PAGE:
Day 3 - Snapseed Settings, Android and iPhone differences and other apps covered
There are so many apps available in both the Google Play Store and Apple app store. Most app developers choose one platform over the other. In this course, we will be using apps available on both platforms, regularly updated and do not lose image quality.
Snapseed is intuitive to use, feature-rich and powerful. The interface avoids the beginner from becoming overwhelmed. The more advanced user can also make use of layering and masking.
Snapseed familiarisation and initial settings
In this lesson, we are going to cover:
- Why Snapseed as the main editing app in this course?
- Settings in Snapseed app to become familiar with
- Snapseed differences between the iPhone and Android
- Prepare your smartphone for photo editing
- Other apps mentioned in the course
After you download any photo editing app, you need to check the default settings to ensure that the highest resolution is being saved. Some apps - even Snapseed, will save at a lower resolution for storage optimisation.
In Snapseed, go to:
- 3 dot overflow in the top right corner
- Format and quality
- Select JPG 100%
The other option is PNG. This file format does not compress or reduce resolution, retaining as much data in the photo as possible. It does save as a larger file of more than 50% larger. PNG images can appear marginally better when shared in social media platforms.
After downloading an app, become familiar with the default settings. The standard settings may be set up to save smaller file sizes and save space on your phone. There may be options to save images to the higher resolution.
Snapseed differences between the iPhone and Android
Although this app is available on both Android and the iPhone, there are some differences to be aware of. During this course, tools and icon descriptions and navigation may vary between devices.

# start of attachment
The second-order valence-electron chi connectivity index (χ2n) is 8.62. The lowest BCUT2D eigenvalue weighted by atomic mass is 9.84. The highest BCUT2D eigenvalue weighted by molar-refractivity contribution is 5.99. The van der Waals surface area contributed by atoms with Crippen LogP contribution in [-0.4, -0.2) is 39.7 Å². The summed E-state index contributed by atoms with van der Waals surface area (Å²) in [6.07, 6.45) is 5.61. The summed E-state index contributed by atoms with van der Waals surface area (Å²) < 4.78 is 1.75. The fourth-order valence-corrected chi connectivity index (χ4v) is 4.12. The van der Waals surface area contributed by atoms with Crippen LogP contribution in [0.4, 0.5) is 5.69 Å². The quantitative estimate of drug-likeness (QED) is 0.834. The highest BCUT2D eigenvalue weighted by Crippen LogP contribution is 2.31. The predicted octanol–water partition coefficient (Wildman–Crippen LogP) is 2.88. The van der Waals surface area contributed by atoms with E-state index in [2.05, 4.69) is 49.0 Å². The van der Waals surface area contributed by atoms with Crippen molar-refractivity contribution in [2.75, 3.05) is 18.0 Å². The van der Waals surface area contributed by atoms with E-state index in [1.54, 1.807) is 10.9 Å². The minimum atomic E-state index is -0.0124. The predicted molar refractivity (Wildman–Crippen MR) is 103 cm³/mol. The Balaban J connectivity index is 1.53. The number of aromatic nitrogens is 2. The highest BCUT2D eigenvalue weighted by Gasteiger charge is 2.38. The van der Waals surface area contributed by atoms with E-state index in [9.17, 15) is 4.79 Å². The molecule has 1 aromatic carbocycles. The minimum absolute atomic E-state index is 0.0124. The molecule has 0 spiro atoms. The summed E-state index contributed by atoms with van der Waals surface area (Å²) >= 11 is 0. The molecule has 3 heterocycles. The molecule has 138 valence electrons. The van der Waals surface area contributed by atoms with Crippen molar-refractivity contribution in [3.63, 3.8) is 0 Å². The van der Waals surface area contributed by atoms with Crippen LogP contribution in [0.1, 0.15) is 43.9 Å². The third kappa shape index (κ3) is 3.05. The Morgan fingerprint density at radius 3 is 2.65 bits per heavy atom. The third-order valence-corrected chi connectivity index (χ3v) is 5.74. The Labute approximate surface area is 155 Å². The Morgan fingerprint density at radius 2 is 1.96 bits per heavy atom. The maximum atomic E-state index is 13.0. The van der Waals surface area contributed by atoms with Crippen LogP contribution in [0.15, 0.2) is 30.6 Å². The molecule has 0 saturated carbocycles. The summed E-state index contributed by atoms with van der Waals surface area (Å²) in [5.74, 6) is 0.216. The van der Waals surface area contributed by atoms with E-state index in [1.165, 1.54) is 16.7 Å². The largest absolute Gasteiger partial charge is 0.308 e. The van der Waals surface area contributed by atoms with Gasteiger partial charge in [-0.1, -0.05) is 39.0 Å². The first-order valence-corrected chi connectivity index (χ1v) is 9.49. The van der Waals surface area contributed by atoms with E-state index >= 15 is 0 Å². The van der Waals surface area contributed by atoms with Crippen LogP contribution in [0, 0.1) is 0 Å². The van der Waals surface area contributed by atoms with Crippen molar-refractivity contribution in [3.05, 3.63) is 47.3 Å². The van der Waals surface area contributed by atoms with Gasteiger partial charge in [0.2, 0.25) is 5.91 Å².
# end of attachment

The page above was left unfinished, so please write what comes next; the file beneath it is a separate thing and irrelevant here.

Below are some examples of differences between the two operating systems:
The Android version on the left has a dark theme option. Personally, I love the black background against images. The contrast of the grey/white background does look cleaner and is popular on websites and social media. Personally, I find the light background contrasts against most of my images, making it little harder to study my images. It is up to you, which you like - on the Android. Unfortunately, the option inside settings is not available on the iOS (iPhone) version. Historically, Snapseed releases new features to Android before rolling them out to iOS. Watch this space!
The settings menu within the app has a couple of differences.
The Google Usage ID option on the iPhone is your option to either provide or restrict provided details of your usage of the Google app. Android apps installed through Google Play already do this and do not provide the option to opt-out. This is located in the Settings > Apps > Snapseed > Permissions > Tap on the three-dot overflow menu in the top right corner to access All Permissions. Here, you can 'read' the Google Service Configuration Data.
The iPhone by default will save edited images to a separate Snapseed folder in your Photos. This can be unticked and any edited images will be saved as the last image in your All Photos album. The Android has more options available in the Export option (covered below).
After you have finished editing your image, it is time to save it. The Android version allows you to share the original sized or reduced quality image directly to the pictures album in the Gallery or a desired folder on the phone, SD card or cloud-based folder.